Health values e.g. to improve physical fitness, to look after mental health, to live life in a way that brings me spiritual meaning (e.g. regularly practising gratitude and patience, yoga, volunteering)

For a list of many more possible values, you could look at the ‘Card Sort’ exercise [6] for inspiration and ideas. From identifying which values are most important to you, and ones that could benefit from more attention, you have a starting point from which you can begin to set meaningful goals. You might simply categorise your values into Very Important all the way through to Not Important, or just choose the 5-10 most important to you today. As with all things, they are subject to change so review them when you feel ready.

Boxer dog wearing Superman cape, one front paw lifted, looking to left


The SMART acronym apparently first appeared in 1981 in Management Review. Since then, SMART has been used by a tool by countless organisations and individuals to help people identify and reach their goals. There are a few different versions, but we will use a commonly used one for the purposes of the article.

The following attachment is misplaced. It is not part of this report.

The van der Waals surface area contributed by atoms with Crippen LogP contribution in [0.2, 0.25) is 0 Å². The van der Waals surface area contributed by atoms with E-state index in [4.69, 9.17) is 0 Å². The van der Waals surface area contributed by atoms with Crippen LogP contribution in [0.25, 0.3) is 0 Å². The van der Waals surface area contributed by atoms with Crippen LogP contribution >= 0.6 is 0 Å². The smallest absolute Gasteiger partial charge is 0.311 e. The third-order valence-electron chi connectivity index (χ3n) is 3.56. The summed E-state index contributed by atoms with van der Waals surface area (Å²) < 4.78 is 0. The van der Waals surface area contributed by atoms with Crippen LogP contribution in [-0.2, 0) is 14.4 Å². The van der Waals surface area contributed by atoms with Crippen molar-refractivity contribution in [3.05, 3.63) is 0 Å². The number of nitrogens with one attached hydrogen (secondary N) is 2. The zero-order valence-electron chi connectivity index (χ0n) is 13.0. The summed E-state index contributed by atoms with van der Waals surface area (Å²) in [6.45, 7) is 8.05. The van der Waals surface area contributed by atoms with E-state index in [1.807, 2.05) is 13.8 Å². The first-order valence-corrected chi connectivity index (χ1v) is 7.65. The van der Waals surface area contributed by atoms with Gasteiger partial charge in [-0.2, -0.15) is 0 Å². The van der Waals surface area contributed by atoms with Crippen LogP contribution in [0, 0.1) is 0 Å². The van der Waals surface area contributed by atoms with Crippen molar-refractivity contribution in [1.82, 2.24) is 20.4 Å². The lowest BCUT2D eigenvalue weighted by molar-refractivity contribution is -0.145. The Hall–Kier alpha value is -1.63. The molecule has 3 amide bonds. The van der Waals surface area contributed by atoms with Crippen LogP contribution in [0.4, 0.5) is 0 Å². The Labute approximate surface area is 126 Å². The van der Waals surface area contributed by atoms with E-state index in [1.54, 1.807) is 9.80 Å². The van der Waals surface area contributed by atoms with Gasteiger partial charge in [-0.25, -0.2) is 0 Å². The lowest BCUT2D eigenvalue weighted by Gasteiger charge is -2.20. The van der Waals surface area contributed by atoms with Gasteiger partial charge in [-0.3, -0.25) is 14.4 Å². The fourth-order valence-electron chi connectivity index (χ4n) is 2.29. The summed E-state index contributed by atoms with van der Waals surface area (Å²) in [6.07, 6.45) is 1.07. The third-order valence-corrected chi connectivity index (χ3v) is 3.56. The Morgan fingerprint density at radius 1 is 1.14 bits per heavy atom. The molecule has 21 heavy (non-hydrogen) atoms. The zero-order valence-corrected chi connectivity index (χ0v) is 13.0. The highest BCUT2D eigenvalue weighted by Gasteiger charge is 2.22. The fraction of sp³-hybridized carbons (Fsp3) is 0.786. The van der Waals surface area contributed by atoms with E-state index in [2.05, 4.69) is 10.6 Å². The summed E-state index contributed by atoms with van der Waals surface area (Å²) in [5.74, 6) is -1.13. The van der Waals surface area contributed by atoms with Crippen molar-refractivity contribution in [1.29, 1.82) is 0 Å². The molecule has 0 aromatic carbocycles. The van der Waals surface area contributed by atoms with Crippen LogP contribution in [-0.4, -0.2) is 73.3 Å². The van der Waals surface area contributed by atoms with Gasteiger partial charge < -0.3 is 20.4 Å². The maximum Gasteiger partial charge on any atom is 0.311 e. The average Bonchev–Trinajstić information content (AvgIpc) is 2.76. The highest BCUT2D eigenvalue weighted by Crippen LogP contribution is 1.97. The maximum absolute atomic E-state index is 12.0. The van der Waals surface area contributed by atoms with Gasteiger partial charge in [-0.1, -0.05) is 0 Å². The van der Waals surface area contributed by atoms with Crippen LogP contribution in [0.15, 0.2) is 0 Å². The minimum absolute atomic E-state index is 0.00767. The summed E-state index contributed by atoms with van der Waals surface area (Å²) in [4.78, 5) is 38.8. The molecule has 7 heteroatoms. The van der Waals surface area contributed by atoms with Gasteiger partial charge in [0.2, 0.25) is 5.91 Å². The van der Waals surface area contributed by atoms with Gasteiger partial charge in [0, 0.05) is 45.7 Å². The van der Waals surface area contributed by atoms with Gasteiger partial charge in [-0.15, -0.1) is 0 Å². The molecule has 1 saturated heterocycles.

Don’t forget that we may need to break down a single goal into smaller ones, and more than one goal can run at the same time, so write down your ideas and plans.

To make sure your goals are clear and reachable, each one should be:

Specific (who is involved, what do I want to achieve, where will it take place, why this goal)
Measurable (how many/much or another indicator of success).
Achievable (do I have the resources and capabilities).
Realistic (is this sensible, do I have the motivation to commit to the goal). This one is especially important as a depressed person might be more likely to set low goals.
Time bound (when do I wish to achieve this goal)

Reward yourself for completion of a goal if that helps, as some tasks are an effort and not always enjoyable.

Example 1

Value – I want to give more support to a friend who lives alone
Goal — I will ring her today and suggest a weekly video chat or phone call. We both have computers and we can find a mutually agreeable time to do it.

Example 2